Dwayne Bravo spends as much time in the clouds as most pilots.
The analogy works at two levels for the frequent flier who is either diving after cricket balls on the field or hopping off planes en route to assignments all over the globe.
His CV, at present, includes West Indies One-Day International (ODI) and Trinidad and Tobago Red Steel captain as well as West Indies T-20, Trinidad and Tobago, Chennai Super Kings (India), Sydney Sixers (Australia) and Chittagong Kings (Bangladesh) all-rounder.
On Tuesday afternoon, Bravo added Malta Carib brand ambassador to his list of commitments as he was unveiled at a press conference in the Queen’s Park Oval, Port of Spain. It was one more strike off his bucket list.
“I was six years old when I first saw Dwight Yorke on television in the (Naturally Good) Malta Carib advertisements,” said Bravo. “And I dreamed about that being me one day.”
Most children dream of discovering inherent super powers or perhaps becoming the next Walt Disney movie star; Bravo only ever wanted to be a cricketer.
At five, his father and former cricketer, John Bravo, filled his car with children from their hometown of Cantaro Village, Santa Cruz and headed to St Clair for the Harvard Sports Club coaching clinic. Bravo was the only person who did not get accepted.
“They said I was too young,” said Bravo.
Twenty five years and countless professional cricket matches later, that rejection is still vivid for Bravo. His friend and another former Santa Cruz villager, Brian Lara, retired seven years ago and one senses that Bravo has a keen sense for his own mortality as an athlete.
He has already made a wonderful living from the sport. But he wants to leave something memorable behind. At 30, it is too soon to describe it is a race against the clock; but he knows better than to procrastinate.
The Harvard rebuff lasted only for a few months until his sixth birthday. However, four years have passed since Bravo was last picked by the West Indies to play in a Test match; and it is a snub that cuts him deeply.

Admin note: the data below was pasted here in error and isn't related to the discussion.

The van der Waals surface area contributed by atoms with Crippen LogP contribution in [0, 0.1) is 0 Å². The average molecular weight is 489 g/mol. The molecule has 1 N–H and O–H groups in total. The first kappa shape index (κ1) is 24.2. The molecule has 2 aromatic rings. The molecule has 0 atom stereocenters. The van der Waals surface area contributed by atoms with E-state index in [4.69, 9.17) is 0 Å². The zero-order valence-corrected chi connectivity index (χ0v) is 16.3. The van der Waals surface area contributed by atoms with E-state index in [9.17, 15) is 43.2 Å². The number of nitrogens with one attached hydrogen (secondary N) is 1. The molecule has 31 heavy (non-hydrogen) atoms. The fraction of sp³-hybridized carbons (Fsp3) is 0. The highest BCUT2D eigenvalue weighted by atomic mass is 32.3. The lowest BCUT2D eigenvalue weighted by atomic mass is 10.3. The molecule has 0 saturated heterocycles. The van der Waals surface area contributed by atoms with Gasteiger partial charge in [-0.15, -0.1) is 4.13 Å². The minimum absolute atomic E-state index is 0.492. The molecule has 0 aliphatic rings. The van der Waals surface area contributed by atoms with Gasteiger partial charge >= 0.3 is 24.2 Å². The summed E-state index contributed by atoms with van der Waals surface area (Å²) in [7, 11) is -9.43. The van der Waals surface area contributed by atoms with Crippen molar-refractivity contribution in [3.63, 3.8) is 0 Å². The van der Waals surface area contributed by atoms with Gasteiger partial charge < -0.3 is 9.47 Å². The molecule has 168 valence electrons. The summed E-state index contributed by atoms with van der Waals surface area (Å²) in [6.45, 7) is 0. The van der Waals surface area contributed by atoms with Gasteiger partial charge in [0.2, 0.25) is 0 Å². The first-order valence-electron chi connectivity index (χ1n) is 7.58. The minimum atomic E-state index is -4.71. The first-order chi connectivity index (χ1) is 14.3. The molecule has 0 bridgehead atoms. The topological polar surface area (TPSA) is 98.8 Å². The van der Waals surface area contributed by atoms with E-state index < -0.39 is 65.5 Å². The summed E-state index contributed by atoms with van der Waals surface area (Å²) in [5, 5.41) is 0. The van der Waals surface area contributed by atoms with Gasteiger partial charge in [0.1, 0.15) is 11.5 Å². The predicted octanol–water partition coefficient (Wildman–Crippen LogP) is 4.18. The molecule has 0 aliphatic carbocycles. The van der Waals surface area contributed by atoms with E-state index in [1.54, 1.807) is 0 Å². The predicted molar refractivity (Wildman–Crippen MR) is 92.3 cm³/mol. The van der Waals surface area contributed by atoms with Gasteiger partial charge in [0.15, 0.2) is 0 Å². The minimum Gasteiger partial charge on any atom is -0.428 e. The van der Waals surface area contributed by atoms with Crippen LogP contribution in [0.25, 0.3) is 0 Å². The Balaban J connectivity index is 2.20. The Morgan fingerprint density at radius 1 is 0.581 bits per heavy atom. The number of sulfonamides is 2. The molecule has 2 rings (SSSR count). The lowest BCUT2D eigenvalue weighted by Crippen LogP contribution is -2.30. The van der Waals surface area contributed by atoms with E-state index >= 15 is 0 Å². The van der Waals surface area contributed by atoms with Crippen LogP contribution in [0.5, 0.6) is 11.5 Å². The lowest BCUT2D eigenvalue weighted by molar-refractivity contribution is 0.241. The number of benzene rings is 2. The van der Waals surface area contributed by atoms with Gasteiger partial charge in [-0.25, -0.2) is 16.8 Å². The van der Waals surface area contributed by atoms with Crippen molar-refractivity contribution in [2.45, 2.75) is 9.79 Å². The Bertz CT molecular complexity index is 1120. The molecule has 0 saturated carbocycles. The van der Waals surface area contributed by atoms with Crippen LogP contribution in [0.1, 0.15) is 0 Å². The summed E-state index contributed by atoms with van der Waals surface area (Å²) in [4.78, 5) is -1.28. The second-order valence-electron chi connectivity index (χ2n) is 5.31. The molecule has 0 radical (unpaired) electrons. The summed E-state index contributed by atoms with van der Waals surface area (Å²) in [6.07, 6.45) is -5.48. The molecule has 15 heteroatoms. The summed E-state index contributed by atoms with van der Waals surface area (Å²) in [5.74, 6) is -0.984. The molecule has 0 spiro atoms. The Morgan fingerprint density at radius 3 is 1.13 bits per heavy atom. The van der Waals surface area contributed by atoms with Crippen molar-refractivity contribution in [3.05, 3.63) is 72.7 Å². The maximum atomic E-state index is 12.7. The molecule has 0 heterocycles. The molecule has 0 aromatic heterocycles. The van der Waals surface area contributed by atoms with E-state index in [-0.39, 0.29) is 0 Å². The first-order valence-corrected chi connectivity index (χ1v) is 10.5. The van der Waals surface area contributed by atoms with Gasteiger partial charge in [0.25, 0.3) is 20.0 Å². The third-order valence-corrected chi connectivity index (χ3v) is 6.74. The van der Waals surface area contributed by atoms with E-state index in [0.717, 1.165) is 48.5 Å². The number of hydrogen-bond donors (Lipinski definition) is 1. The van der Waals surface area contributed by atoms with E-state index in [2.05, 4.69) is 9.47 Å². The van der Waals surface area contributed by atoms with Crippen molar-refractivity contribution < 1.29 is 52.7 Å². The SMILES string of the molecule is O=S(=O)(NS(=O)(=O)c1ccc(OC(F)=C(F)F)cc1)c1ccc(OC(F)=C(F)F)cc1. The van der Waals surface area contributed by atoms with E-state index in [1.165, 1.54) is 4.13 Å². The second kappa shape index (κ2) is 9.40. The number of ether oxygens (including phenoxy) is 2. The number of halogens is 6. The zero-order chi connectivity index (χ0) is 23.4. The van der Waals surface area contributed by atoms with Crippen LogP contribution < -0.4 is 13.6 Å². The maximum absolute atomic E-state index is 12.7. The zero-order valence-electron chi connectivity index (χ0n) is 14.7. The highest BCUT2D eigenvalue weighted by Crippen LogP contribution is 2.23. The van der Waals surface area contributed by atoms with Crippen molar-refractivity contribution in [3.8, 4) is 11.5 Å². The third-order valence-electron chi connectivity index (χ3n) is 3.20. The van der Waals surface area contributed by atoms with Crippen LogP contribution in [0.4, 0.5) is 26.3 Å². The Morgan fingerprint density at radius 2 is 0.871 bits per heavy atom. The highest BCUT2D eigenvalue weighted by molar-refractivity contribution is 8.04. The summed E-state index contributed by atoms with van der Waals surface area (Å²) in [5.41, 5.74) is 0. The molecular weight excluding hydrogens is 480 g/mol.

“I never imagined I would go this long without playing Test cricket,” Bravo told Wired868. “My brother (Darren Bravo) has played 30 Tests now; and we only got to play together three times.”
West Indies’ 2010 tour of Sri Lanka is a bittersweet memory in the Bravo household. The 21-year-old Darren Michael Bravo debuted at number three for West Indies and reeled off scores of 58, 80 and 68 in his three innings of the rain-affected series.
DM Bravo’s stylish strokes immediately drew comparisons with fellow left hander, Lara. But Dwayne John Bravo managed five, 20 and zero and, with the ball, conceded 156 runs for his three wickets.
For all his success in the more lucrative shortened version of the game, Bravo yearns for a return to the Test arena; and to make an impression there.
“In order to become a household name in cricket and to earn worldwide recognition, you have to play Test cricket,” said Bravo. “That is where I got my start… Things like my maiden Test 100 in Australia; and six for 55 in England and six for 84 in Australia.
“Tests are the highest level for cricketers.”
There were more statistics at the tip of his tongue.
“I am just 14 Test wickets from 100,” he said, “and I know I could do better with the bat…”
A curious transformation takes place when you go from chasing a dream to living it. And the smiling, energetic Bravo spent his formative years on fast forward as he hurtled towards the world of professional cricket.